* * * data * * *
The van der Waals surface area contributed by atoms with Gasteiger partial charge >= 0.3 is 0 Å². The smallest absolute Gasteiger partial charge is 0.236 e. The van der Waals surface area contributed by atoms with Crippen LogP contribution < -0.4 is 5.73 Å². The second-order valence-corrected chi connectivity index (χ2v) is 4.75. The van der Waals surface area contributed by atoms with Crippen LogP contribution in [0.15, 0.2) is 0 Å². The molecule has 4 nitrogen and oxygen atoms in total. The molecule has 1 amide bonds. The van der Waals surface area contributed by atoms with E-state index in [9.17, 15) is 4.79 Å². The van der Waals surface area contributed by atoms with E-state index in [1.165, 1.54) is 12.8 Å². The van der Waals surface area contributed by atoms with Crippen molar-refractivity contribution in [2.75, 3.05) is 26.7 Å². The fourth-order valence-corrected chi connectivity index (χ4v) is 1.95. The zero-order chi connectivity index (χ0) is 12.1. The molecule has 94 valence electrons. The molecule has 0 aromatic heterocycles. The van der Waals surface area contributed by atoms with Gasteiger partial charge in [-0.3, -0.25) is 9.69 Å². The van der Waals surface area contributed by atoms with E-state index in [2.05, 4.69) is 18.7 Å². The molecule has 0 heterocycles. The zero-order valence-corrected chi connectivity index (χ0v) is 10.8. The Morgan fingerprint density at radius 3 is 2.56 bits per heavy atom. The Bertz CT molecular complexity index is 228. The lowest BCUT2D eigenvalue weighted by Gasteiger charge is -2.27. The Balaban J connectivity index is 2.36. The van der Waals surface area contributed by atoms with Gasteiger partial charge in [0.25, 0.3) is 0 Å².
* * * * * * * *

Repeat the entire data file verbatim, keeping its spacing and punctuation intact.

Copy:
The van der Waals surface area contributed by atoms with Gasteiger partial charge >= 0.3 is 0 Å². The smallest absolute Gasteiger partial charge is 0.236 e. The van der Waals surface area contributed by atoms with Crippen LogP contribution < -0.4 is 5.73 Å². The second-order valence-corrected chi connectivity index (χ2v) is 4.75. The van der Waals surface area contributed by atoms with Crippen LogP contribution in [0.15, 0.2) is 0 Å². The molecule has 4 nitrogen and oxygen atoms in total. The molecule has 1 amide bonds. The van der Waals surface area contributed by atoms with E-state index in [9.17, 15) is 4.79 Å². The van der Waals surface area contributed by atoms with E-state index in [1.165, 1.54) is 12.8 Å². The van der Waals surface area contributed by atoms with Crippen molar-refractivity contribution in [2.75, 3.05) is 26.7 Å². The fourth-order valence-corrected chi connectivity index (χ4v) is 1.95. The zero-order chi connectivity index (χ0) is 12.1. The molecule has 94 valence electrons. The molecule has 0 aromatic heterocycles. The van der Waals surface area contributed by atoms with Gasteiger partial charge in [-0.3, -0.25) is 9.69 Å². The van der Waals surface area contributed by atoms with E-state index in [2.05, 4.69) is 18.7 Å². The molecule has 0 heterocycles. The zero-order valence-corrected chi connectivity index (χ0v) is 10.8. The Morgan fingerprint density at radius 3 is 2.56 bits per heavy atom. The Bertz CT molecular complexity index is 228. The lowest BCUT2D eigenvalue weighted by Gasteiger charge is -2.27. The Balaban J connectivity index is 2.36. The van der Waals surface area contributed by atoms with Gasteiger partial charge in [0.25, 0.3) is 0 Å².